Interview with Virginijus Sinkevičius, European Commissioner for the Environment, Ocean and Fisheries

Virginijus Sinkevičius
Virginijus Sinkevičius

“The digital twin ocean is part of the European Green Deal


Virginijus Sinkevičius,

European Commissioner for the Environment, Ocean and Fisheries


Mercator Ocean International (MOI) has, for many years, been a centre of excellence in oceanography. It has gathered together a group of European bodies with experience in measuring and modelling the oceanographic characteristics of the global ocean as well as the different regional seas that surround the European continent. Mercator’s proven organisational as well as technical expertise led the Commission to nominate them to put together a consortium to deliver the Copernicus marine service (1). This unique service delivers digital maps based on satellite image analysis, for instance sea surface temperature, as well as results of ocean circulation models that provide the oceanic equivalent of weather forecasts. These accessible free of charge products provide an essential underpinning of the European ocean enterprise. These are very important for European businesses, mostly small and medium enterprises, who can rely on them to build the added-value services they provide to customers, for instance tracking oil spills or planning the deployment of wave energy installations.

MOI will play an essential role in the recently announced launch of a European Digital Twin Ocean. Digital twins are virtual representations of an object or system that use simulation to help decision-making. They can be used to simulate a manufactured product to determine when it will fail or a human body to see how it will react to medical treatment. In our case, it can simulate the past, present and future behaviour of the ocean. As such, it is part of our broader commitment under our European Green Deal (2) to predict and manage environmental disasters through a very high precision digital model of the Earth. This will be particularly valuable, as we know that due to the climate and biodiversity crises, extreme weather and serious environmental phenomena will be increasing in the next years.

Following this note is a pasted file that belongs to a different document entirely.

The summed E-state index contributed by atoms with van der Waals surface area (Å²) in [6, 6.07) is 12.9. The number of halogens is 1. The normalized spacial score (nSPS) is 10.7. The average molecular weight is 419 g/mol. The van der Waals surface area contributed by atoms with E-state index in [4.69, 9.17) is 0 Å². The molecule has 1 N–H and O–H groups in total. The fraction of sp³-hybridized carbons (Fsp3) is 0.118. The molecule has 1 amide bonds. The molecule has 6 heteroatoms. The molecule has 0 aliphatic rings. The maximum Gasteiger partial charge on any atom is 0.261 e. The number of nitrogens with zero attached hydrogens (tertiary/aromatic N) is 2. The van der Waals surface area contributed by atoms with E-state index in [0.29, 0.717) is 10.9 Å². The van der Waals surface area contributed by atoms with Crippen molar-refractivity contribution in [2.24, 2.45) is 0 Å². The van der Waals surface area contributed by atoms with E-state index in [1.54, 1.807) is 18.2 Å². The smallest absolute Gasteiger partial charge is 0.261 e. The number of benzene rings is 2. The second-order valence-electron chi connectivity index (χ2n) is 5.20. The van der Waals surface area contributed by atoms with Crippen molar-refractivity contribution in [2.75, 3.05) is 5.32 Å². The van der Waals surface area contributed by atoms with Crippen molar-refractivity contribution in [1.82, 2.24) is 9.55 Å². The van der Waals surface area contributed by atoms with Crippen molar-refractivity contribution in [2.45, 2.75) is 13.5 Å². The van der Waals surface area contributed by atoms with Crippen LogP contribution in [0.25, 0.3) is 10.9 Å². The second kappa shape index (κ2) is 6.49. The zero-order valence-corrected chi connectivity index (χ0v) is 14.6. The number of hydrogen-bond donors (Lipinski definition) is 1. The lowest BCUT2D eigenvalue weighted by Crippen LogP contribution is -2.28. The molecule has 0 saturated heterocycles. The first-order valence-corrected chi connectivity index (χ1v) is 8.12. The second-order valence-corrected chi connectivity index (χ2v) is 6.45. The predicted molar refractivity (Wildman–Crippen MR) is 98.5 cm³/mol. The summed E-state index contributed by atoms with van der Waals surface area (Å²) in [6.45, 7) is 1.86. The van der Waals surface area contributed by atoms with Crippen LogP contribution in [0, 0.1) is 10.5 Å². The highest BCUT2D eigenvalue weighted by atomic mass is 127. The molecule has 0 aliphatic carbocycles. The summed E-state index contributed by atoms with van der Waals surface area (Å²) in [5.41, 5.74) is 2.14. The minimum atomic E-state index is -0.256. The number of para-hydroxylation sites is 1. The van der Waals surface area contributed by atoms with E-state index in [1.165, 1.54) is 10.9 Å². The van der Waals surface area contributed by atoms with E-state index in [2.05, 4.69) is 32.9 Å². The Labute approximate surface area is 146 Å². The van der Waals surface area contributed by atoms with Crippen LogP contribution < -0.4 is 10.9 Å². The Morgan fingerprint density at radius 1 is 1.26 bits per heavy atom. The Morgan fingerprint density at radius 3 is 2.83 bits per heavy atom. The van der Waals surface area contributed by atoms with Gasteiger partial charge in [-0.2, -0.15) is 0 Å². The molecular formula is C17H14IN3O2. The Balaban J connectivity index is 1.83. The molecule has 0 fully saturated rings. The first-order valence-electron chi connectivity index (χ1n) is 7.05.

A European Digital Twin Ocean

The European Digital Twin Ocean is its the oceanic component. Work is already well advanced, thanks to the Copernicus Marine Service and the European Marine Observation and Data Network (EMODnet) (3). It therefore made sense for the Commission to build the Digital Twin Ocean on these two EU undertakings.

The new Mission Ocean, within the EU’s new Horizon Research programme (4) will solidify the contribution of Copernicus and EMODnet to the aims of the European Digital Twin Ocean and bring in new partners with new sources of data, new products, new services and new tools. This will enable the community of EU ocean scientists and engineers to collaborate on improving our ability to achieve the European Green Deal goals on decarbonisation, biodiversity and pollution. It will enable an assessment of the consequences of alternative proposed courses of action to reach these goals and therefore bring a scientific underpinning to authorities who need to plan and implement them.

The data to calibrate and validate the simulations of Digital Twin Ocean are gathered by hundreds of institutes for different purposes – measuring the depth of the ocean with echosounders to ensure that ships can travel safely, monitoring the length and age of fish to assess the health of fish stocks, sampling contamination in coastal waters to see whether bathing water standards are being met, deploying sinking buoys in mid-ocean to identify changes in circulation or monitoring sea-level rise to ensure the adequacy of coastal defences. Consultations with public authorities, private business, researchers and civil society have identified opportunities for increasing the effectiveness and efficiency of these observations. And we will soon propose legislative initiative on ocean observation so that we can have a common EU approach for measuring once and using this type of data for many purposes.

(1) Copernicus is the European Earth observation and monitoring program (formerly called GMES/Global Monitoring for Environment and Security). It is one of the two major European programs alongside GALILEO (source: Mercator Ocean International).

(2) The European Green Deal aims to make the EU climate neutral by 2050.

(3) A stable partnership of over a hundred organisations delivering reliable data with common agreed standards on the ocean, seabed and marine life collected from platforms on or in the water.

(4) Horizon Europe is the European Union’s framework program for research and innovation for the period from 2021 to 2027.


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